A GCSE in Agriculture should be offered to teenagers around the country to help create a “better skilled and more productive workforce”, according to a North Yorkshire MP.
Conservative MP and ex-farmer Julian Sturdy, who represents York Outer, will today lead a Westminster Hall debate on introducing the qualification, which he says would allow young people working in agriculture to flourish “at the earliest possible opportunity”.
In his speech, Mr Sturdy is expected to say that pupils have been able to study for an Agriculture and Land Use GCSE in Northern Ireland since 2013, but not anywhere else in the UK.
Mr Sturdy, who was elected in 2010, ran a family farming business between York and Harrogate before becoming an MP and said the experience “has naturally made me a passionate advocate of UK farming”.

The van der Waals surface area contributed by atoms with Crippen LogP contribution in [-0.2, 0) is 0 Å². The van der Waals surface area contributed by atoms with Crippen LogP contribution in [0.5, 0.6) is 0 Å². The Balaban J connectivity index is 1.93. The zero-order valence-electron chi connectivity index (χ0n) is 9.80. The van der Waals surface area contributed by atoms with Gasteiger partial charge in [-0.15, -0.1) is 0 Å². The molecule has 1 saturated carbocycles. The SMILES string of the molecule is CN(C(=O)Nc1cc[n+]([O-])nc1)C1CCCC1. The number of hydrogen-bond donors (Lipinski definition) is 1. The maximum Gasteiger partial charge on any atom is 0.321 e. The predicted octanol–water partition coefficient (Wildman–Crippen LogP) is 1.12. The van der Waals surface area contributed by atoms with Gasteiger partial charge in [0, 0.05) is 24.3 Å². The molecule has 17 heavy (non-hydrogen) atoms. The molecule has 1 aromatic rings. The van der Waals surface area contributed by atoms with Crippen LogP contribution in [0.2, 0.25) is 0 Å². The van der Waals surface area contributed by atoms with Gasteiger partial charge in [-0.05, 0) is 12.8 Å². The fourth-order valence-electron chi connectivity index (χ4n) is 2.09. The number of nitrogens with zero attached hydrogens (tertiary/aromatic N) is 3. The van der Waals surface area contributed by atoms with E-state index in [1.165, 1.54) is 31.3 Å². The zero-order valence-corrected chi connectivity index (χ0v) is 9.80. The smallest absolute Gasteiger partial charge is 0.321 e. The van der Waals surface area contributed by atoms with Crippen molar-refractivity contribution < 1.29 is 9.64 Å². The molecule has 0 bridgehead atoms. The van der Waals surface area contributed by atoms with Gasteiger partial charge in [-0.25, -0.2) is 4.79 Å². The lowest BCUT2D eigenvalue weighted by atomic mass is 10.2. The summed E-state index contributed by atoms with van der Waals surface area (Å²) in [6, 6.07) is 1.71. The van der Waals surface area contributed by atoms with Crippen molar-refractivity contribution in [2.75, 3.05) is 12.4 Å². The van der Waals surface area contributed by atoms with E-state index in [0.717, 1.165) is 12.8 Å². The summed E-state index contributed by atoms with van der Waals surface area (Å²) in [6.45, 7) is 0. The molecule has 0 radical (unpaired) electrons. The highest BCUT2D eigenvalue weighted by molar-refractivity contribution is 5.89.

He said offering a GCSE would help equip pupils for a “skilled and fulfilling future career” and aid the farming sector by providing a greater pool of young, educated potential workers.
Mr Sturdy said he had been encouraged to call for change more publicly by BBC Countryfile presenter Adam Henson, who called for the introduction of an Agriculture GCSE in September. He said: “Extending the offering of an Agriculture GCSE option would represent a sensible and logical development of the Government’s very welcome plans to expand the provision of vocational and technical education in order to create a better skilled and more productive workforce, enjoying higher wages and living standards.”